On 1 February 2020, the Indian Finance Minster presented the 2020 Union Budget with the central theme of ensuring economic development for all sections of the society. The announcements include several changes to the tax law that impact both internationally mobile employees, as well as the local employee population.
We highlight some of the key considerations for international mobile employees below:
New personal tax regime
The new optional tax regime allows taxpayers to benefit from lower tax rates, however on forgoing certain deductions /exemptions such as house rent allowance (HRA), investment linked specified deductions, premium paid for health insurance, medical insurance, donations, etc. For employees on assignment to India, as the exemptions are typically less common, the new regime may result into reduced tax costs for the employee and to the business as well in case the employee is tax equalised.
For employees leaving India on a tax equalised assignment, consideration should be given as to which regime to be applied for hypothetical tax purposes. Calculations will be required to be reviewed basis the pre-assignment income and other benefits, to correctly capture the pre-move position.
Change in residency conditions
Residency rules for Indians living and working overseas have been tightened. The Budget 2020 has proposed to reduce the period of stay criteria for Indian citizens/Person of Indian origin (POI) visiting India, to determine their residential status. They will now qualify as residents if their stay in India is:
- 120 days or more (earlier limit was 182 days) during the financial year
- 365 days or more during the preceding four financial years.
Further, it has been proposed that the Indian citizens who are not liable to tax in any other country by virtue of residency, domicile or any other similar criteria, would be deemed tax residents of India. However, the government has clarified that income earned outside India shall not be taxed in India for such deemed residents unless it is derived from an Indian business or profession.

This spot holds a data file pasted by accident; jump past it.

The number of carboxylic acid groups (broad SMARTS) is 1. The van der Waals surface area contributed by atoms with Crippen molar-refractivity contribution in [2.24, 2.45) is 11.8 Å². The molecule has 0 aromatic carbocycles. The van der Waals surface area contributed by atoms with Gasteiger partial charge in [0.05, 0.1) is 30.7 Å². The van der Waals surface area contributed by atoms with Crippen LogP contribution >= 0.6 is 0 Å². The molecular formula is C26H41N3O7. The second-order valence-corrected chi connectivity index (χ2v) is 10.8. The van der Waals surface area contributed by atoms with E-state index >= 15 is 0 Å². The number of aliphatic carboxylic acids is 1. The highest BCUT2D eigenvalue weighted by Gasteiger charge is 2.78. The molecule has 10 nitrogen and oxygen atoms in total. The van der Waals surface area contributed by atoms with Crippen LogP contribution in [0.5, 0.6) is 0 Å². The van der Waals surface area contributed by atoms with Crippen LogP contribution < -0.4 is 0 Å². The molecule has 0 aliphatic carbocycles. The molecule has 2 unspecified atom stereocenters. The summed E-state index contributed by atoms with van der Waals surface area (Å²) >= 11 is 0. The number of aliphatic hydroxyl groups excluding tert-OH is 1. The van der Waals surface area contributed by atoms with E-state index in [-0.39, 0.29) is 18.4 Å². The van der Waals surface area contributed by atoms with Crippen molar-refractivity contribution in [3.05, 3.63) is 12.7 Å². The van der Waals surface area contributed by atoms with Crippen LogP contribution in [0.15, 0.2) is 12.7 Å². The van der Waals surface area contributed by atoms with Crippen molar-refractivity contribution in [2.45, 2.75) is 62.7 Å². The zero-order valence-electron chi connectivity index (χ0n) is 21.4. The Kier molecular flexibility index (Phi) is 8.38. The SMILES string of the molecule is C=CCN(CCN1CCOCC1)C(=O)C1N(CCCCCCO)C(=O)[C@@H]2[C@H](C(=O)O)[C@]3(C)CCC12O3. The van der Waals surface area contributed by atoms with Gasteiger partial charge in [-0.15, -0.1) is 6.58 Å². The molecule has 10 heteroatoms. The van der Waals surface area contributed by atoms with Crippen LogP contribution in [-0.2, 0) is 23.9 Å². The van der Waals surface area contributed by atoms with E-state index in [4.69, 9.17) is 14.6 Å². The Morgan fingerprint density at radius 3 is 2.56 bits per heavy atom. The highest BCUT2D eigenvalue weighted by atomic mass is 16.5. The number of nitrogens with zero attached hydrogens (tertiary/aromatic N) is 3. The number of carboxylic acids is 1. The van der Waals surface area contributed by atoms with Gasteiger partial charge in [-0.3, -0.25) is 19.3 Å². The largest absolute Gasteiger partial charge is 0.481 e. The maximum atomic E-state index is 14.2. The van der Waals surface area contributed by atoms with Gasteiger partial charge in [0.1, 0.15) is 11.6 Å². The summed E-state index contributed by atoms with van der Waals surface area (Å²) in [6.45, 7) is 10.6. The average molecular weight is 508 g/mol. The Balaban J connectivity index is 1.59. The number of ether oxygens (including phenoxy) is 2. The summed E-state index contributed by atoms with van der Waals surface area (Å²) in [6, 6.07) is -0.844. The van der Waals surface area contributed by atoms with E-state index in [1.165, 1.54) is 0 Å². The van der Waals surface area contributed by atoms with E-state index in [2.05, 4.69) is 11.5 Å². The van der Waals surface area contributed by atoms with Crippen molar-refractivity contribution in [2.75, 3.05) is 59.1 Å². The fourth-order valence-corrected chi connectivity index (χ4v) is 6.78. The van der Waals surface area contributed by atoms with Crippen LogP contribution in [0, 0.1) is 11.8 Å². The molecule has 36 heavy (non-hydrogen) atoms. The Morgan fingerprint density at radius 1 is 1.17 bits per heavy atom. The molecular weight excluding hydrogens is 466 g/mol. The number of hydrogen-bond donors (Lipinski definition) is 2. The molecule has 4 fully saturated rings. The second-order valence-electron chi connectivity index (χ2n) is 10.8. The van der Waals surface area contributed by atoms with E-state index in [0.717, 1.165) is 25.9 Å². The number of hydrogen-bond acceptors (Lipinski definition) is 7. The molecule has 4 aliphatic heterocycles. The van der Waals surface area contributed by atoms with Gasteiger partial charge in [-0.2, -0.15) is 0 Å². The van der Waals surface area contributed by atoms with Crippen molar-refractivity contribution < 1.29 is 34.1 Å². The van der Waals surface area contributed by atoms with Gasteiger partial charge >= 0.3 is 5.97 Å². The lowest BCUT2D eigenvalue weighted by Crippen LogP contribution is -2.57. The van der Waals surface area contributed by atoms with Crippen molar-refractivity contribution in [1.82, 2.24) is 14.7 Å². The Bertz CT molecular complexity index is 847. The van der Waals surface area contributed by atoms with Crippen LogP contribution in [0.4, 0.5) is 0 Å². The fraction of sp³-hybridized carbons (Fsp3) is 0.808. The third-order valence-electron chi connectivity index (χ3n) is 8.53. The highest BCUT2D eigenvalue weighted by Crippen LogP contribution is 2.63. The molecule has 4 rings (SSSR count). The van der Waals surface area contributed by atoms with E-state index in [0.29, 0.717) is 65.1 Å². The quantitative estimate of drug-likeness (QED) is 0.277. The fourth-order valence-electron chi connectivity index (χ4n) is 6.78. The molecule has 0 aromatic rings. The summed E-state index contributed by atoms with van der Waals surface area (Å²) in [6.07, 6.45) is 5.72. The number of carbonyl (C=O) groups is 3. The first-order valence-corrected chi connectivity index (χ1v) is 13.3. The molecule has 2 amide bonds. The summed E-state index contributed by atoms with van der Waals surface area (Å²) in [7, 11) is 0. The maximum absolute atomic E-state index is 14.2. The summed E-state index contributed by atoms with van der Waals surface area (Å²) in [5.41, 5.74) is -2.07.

For employees who have moved to US and may undertake trips back for personal and business purposes, this may result in additional India tax implications.
Deferred tax on share of eligible start-up companies
As part of long-term incentives, start-ups provide their employees with stock options (ESOPs) which are exercisable against issue of equity of start-up on fulfilling vesting criteria. The objective is to retain highly talented employees and make them participate in the equity growth of the start-up. The existing law provides for two points of taxation, ie as a perquisite in the year of exercise of option and as capital gains in the year of sale of shares.
Employees often faced a cash flow issue at the time of exercise of options, as the benefit was received as a non-cash perquisite whereas the employer was liable to withhold taxes on such benefit.
In order to ease the cash flow burden on employees of eligible start-ups, the Budget has proposed to defer the deduction and payment of taxes on such perquisite. Eligible start-ups would now be required to deduct and pay taxes within 14 days from either expiry of five years from the end of the relevant financial year or date of sale of such securities, or date on which an individual ceases to be an employee, whichever is earlier. However, the tax liability will still be determined by employer based on the tax rates in force in the financial year when the option was exercised.